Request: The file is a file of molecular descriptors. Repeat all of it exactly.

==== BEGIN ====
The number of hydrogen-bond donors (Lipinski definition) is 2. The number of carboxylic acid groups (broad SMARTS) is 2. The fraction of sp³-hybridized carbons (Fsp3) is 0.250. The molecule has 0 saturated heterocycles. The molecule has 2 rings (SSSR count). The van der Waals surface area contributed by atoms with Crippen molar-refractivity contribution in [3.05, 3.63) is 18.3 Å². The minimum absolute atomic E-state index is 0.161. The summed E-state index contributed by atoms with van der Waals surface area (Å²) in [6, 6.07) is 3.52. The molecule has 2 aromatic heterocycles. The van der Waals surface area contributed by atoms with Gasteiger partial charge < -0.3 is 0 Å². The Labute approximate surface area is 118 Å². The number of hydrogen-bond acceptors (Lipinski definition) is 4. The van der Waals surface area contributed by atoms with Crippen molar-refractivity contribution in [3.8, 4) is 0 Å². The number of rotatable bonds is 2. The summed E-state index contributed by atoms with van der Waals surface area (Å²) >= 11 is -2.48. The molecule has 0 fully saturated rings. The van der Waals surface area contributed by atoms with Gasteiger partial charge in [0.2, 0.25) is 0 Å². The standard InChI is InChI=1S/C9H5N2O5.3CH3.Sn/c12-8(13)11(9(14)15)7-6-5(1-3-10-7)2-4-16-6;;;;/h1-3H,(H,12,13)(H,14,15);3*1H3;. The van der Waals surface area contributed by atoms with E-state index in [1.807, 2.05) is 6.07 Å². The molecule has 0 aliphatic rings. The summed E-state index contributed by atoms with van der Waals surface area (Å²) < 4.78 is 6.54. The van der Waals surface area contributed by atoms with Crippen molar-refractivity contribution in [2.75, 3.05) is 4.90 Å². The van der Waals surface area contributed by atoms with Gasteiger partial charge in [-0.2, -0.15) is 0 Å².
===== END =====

The number of hydrogen-bond donors (Lipinski definition) is 2. The number of carboxylic acid groups (broad SMARTS) is 2. The fraction of sp³-hybridized carbons (Fsp3) is 0.250. The molecule has 0 saturated heterocycles. The molecule has 2 rings (SSSR count). The van der Waals surface area contributed by atoms with Crippen molar-refractivity contribution in [3.05, 3.63) is 18.3 Å². The minimum absolute atomic E-state index is 0.161. The summed E-state index contributed by atoms with van der Waals surface area (Å²) in [6, 6.07) is 3.52. The molecule has 2 aromatic heterocycles. The van der Waals surface area contributed by atoms with Gasteiger partial charge < -0.3 is 0 Å². The Labute approximate surface area is 118 Å². The number of hydrogen-bond acceptors (Lipinski definition) is 4. The van der Waals surface area contributed by atoms with Crippen molar-refractivity contribution in [3.8, 4) is 0 Å². The number of rotatable bonds is 2. The summed E-state index contributed by atoms with van der Waals surface area (Å²) >= 11 is -2.48. The molecule has 0 fully saturated rings. The van der Waals surface area contributed by atoms with Gasteiger partial charge in [0.2, 0.25) is 0 Å². The standard InChI is InChI=1S/C9H5N2O5.3CH3.Sn/c12-8(13)11(9(14)15)7-6-5(1-3-10-7)2-4-16-6;;;;/h1-3H,(H,12,13)(H,14,15);3*1H3;. The van der Waals surface area contributed by atoms with E-state index in [1.807, 2.05) is 6.07 Å². The molecule has 0 aliphatic rings. The summed E-state index contributed by atoms with van der Waals surface area (Å²) < 4.78 is 6.54. The van der Waals surface area contributed by atoms with Crippen molar-refractivity contribution in [2.75, 3.05) is 4.90 Å². The van der Waals surface area contributed by atoms with Gasteiger partial charge in [-0.2, -0.15) is 0 Å².